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The Effect of Adherence to a Mediterranean Diet in Early Pregnancy on Maternal and Fetus Health

Written by
Dr Fathalla Ali, PHD Paediatrics


The health outcome of pregnant women and their newborn child is influenced by many environmental factors. Maternal nutrition is one of the important factors that create a suitable environment for the developing fetus. In a systematic review, published in Nutrients Journal, the author concluded that the adherence to a Mediterranean Diet during pregnancy is associated with favourable health outcomes for both the mother and the developing fetus. Mediterranean Diet is “characterized by a high intake of fruits, vegetables, whole grain cereals, legumes, fish and nuts; low to moderate intake of dairy products and limited intake of red meats and red wine”. It is also characterized by a low percentage of saturated fats that are derived from animal foods and high percentage of unsaturated and polyunsaturated fatty acids that are derived from extra virgin olive oil and oily fish. 

The main results in this systematic review are (1):

  • Adherence to Mediterranean Diet at a high level during pregnancy may protect against asthma-like symptoms and atopy in childhood (2).
  • Adherence to Mediterranean Diet during pregnancy may protect neonate from intrauterine growth restriction and low birth weight (3). Additionally, women who did not have any aspect of Mediterranean Diet during pregnancy are more likely to have risk for late and moderate preterm births than those who adhere to Mediterranean Diet (4).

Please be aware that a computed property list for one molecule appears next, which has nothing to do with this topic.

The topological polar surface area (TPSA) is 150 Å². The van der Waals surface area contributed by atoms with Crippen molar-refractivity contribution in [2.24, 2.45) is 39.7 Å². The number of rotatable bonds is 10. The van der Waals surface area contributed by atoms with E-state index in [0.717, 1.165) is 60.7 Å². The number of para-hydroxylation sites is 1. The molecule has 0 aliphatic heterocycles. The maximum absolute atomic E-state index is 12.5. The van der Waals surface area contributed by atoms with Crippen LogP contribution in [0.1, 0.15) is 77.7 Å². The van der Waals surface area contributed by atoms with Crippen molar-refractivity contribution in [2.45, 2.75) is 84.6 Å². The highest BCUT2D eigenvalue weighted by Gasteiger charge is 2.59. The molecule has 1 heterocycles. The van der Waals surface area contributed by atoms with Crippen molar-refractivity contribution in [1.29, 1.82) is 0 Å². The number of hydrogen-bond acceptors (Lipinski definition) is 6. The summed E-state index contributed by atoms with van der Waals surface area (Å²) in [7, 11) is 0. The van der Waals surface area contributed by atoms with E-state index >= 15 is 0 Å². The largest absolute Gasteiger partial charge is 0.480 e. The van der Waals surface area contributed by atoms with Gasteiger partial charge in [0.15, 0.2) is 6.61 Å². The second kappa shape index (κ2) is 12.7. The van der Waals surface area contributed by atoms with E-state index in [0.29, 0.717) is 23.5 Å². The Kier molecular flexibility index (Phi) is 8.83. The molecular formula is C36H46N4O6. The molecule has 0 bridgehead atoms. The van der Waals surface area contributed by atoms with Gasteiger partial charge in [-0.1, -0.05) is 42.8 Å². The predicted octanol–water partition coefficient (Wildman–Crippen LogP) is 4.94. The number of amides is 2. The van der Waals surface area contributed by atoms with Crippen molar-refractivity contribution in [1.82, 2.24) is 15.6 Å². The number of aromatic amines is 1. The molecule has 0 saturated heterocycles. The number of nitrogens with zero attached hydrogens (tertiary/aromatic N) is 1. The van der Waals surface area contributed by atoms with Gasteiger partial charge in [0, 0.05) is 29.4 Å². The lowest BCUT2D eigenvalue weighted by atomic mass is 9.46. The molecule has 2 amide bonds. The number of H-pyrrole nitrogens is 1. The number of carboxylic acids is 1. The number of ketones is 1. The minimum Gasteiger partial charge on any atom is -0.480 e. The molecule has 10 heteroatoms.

• Adherence to the Mediterranean Diet in early pregnancy may protect fetus against cardiometabolic risk. For example, less adipose offspring and low blood pressure in childhood were associated with pregnant women who adhered to Mediterranean Diet in early pregnancy (5).
  • The high level of serum and red blood cell folate, Vitamin B12 and lower plasma homocysteine was correlated with reduced the risk of spina bifida in fetus who their mothers adhered to Mediterranean Diet during pregnancy (6).
  • Adherence to Mediterranean Diet supplemented with extra virgin olive oil and pistachios decreased the incidence of gestational diabetes and improve maternal and neonatal outcomes (7).
  • Adherence to Mediterranean Diet decrease the risk of female sex-linked DNA hypo-methylation. DNA methylation played a significant role in fetus development (8).
  • Adherence to Mediterranean Diet in early pregnancy is associated with favourable neurobehavioral outcomes in early childhood. Children of mothers with high Mediterranean Diet adherence are less likely to show depressive and anxiety behaviours and less likely to show social relatedness behaviours (9).
  • Adherence to the Mediterranean Diet during pregnancy decreased the risk of child externalizing behaviours such as inattention, aggression (10).
  • Low adherence to Mediterranean Diet during the first trimester of pregnancy negatively affect insulin resistance/ sensitivity markers at birth (11)

Keywords: Mediterranean Diet, pregnancy, maternal health, fetus


  1. Amati, F., Hassounah, S., & Swaka, A. (2019). The Impact of Mediterranean Dietary Patterns During Pregnancy on Maternal and Offspring Health. Nutrients, 11(5), 1098. Click here.
  2. Chatzi, L., Torrent, M., Romieu, I., Garcia-Esteban, R., Ferrer, C., Vioque, J., Kogevinas, M., & Sunyer, J. (2008). Mediterranean diet in pregnancy is protective for wheeze and atopy in childhood. Thorax, 63(6), 507–513. Click here.